If you zoom in on the picture, it’s apparent there’s something in the window that isn’t naturally part of the building. That something, of course, looks very much like a spirit.

“Some see various expressions in the supposed face on the photo, some try to explain, however any explanation I have heard so far can be easily countered with various arguments,” MotorBiker1985 added.

As one might expect, people on the subreddit tried every which way to debunk it, claiming it could be the effect of extended or double exposure. The Redditor quickly uploaded the negative of the photograph and lo and behold, the face also appears on the negative.

u/MotorBiker1985 made sure to point out

Facebook’s nudity-spotting AI mistook a photo of some onions for ‘sexually suggestive’ content



a group of oranges in a pile: Getty


© Getty
Getty

  • A Canadian garden center had its Facebook ad for onion seeds taken down by the platform on Monday.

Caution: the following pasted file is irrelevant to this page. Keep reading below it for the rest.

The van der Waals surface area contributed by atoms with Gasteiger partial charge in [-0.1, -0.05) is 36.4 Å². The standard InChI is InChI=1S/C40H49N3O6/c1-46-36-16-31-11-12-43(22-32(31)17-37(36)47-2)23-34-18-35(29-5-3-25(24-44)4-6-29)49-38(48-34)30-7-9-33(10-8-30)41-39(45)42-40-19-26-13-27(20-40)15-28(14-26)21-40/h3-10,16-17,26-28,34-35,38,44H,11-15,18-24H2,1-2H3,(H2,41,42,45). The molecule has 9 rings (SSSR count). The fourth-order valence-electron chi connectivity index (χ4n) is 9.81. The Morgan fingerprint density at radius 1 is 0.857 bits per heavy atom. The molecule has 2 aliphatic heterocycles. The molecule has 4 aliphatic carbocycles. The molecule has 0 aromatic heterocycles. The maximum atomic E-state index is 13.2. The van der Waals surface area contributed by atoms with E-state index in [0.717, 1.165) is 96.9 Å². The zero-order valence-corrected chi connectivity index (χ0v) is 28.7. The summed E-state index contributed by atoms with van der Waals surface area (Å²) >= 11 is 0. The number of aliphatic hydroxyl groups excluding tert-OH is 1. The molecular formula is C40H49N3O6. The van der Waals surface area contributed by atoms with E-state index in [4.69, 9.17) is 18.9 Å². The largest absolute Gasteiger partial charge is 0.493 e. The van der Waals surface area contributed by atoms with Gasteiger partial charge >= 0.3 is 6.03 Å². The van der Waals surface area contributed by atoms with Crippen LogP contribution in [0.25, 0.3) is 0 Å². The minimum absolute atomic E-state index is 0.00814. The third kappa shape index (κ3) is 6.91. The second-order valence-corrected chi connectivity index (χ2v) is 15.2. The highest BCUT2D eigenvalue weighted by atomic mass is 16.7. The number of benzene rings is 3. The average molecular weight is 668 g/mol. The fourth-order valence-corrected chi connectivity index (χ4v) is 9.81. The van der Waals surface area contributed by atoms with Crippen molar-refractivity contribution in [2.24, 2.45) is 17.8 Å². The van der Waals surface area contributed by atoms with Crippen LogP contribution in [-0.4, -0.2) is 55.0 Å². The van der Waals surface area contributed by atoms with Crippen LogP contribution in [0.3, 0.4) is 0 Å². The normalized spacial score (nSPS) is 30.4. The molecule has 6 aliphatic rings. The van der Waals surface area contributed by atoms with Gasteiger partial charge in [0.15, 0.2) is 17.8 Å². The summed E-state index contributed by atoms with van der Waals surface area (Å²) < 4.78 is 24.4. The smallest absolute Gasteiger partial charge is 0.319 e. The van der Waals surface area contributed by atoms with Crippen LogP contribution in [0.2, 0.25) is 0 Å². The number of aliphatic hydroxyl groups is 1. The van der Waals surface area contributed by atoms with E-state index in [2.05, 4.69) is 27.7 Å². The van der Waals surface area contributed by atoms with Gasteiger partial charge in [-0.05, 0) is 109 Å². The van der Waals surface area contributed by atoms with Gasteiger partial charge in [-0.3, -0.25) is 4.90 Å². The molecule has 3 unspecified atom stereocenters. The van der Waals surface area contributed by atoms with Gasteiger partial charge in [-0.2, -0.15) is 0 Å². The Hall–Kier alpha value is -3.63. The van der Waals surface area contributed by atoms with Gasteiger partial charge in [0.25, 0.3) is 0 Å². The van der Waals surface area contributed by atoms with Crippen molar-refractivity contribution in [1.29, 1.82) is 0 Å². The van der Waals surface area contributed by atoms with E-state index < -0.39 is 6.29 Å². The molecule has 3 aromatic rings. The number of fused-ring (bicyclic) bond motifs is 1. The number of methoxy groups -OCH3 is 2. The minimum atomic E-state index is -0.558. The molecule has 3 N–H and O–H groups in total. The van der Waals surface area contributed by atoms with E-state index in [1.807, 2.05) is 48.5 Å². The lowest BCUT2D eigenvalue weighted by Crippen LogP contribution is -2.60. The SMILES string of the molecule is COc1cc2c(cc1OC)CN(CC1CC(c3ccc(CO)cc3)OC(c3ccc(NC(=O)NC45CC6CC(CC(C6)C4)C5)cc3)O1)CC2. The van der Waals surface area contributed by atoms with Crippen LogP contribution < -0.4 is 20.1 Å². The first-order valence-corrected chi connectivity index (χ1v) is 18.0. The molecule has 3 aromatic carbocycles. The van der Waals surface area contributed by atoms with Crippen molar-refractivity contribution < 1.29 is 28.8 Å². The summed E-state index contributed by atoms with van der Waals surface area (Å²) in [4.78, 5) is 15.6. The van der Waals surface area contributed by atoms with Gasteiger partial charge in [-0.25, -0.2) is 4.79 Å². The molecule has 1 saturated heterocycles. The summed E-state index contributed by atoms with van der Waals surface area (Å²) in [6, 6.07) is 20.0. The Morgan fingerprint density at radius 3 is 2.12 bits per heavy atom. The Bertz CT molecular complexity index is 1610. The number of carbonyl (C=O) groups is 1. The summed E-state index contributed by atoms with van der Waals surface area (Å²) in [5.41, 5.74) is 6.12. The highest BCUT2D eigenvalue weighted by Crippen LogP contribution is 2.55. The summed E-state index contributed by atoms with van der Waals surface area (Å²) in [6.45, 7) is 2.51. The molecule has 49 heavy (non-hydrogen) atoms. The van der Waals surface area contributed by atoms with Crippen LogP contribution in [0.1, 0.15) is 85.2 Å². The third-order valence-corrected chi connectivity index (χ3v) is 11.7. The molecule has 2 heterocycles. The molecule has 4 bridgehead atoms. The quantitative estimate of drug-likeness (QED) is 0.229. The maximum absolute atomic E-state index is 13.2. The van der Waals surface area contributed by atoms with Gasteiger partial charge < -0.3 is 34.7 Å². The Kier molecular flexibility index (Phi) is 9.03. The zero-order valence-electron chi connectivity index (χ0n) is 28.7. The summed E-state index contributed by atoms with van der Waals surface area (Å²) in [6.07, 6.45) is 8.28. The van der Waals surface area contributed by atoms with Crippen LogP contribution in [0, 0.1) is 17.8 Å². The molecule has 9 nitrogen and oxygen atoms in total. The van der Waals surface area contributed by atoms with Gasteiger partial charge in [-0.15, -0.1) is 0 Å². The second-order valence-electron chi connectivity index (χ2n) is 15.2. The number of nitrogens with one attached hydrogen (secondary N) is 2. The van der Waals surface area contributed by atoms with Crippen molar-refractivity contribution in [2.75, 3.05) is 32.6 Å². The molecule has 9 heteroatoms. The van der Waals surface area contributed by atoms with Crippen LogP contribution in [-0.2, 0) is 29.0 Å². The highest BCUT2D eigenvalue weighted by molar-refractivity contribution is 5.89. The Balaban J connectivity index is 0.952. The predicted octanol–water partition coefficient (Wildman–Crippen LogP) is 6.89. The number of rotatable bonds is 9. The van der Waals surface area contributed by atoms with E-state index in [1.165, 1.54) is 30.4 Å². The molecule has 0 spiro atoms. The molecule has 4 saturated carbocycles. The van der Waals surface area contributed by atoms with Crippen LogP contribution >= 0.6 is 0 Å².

• Facebook said the ad was removed for breaking its rules on “products with overtly sexual positioning.”
  • Facebook’s head of comms in Canada said the post had been restored on Wednesday, and that it had been initially removed by the platform’s automated moderation systems.
  • “We use automated technology to keep nudity off our apps. But sometimes it doesn’t know a walla walla onion from a, well, you know.”
  • Visit Business Insider’s homepage for more stories.

Facebook’s AI struggles to tell the difference between sexual pictures of the human body and globular vegetables.

A garden center in Newfoundland, Canada on Monday received a notice from Facebook about an ad it had uploaded for Walla Walla onion seeds that contained a photo of some onions.

Facebook’s notice said the ad broke its rules on “products with overtly sexual positioning,” clarifying: “listings may not position products or services in a sexually suggestive manner.”



a screenshot of fruit and vegetable stand: The Seed Company NL, Facebook.


© The Seed Company NL, Facebook.
The Seed Company NL, Facebook.

Facebook on Wednesday told Canada’s CBC News the ad had been reinstated after review. The mistake had been made by its AI moderation tech, which automatically takes down content it thinks contains nudity, it said.

“We use automated technology to keep nudity off our apps. But sometimes it doesn’t know a walla walla onion from a, well, you know. We restored the ad and are sorry for the business’ trouble,” Meg Sinclair, Facebook Canada’s head of communications told CBC.